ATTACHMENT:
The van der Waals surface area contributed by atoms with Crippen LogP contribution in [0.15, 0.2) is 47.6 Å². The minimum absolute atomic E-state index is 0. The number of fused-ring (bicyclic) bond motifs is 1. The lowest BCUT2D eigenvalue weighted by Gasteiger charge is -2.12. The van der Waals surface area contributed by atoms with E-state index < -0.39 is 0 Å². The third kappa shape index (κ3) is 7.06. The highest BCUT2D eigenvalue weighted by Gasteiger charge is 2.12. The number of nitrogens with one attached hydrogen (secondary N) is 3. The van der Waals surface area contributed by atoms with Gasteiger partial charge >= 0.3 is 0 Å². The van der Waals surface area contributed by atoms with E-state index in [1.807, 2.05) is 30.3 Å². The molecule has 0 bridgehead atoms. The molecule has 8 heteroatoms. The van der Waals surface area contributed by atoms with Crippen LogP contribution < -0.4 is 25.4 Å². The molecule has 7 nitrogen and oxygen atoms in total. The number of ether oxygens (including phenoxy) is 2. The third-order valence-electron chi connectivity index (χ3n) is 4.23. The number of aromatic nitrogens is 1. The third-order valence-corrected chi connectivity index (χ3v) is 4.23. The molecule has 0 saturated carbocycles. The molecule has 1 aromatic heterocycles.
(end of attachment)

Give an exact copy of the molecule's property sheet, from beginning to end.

The van der Waals surface area contributed by atoms with Crippen LogP contribution in [0.15, 0.2) is 47.6 Å². The minimum absolute atomic E-state index is 0. The number of fused-ring (bicyclic) bond motifs is 1. The lowest BCUT2D eigenvalue weighted by Gasteiger charge is -2.12. The van der Waals surface area contributed by atoms with E-state index < -0.39 is 0 Å². The third kappa shape index (κ3) is 7.06. The highest BCUT2D eigenvalue weighted by Gasteiger charge is 2.12. The number of nitrogens with one attached hydrogen (secondary N) is 3. The van der Waals surface area contributed by atoms with Gasteiger partial charge >= 0.3 is 0 Å². The van der Waals surface area contributed by atoms with E-state index in [1.807, 2.05) is 30.3 Å². The molecule has 0 bridgehead atoms. The molecule has 8 heteroatoms. The van der Waals surface area contributed by atoms with Crippen LogP contribution < -0.4 is 25.4 Å². The molecule has 7 nitrogen and oxygen atoms in total. The number of ether oxygens (including phenoxy) is 2. The third-order valence-electron chi connectivity index (χ3n) is 4.23. The number of aromatic nitrogens is 1. The third-order valence-corrected chi connectivity index (χ3v) is 4.23. The molecule has 0 saturated carbocycles. The molecule has 1 aromatic heterocycles.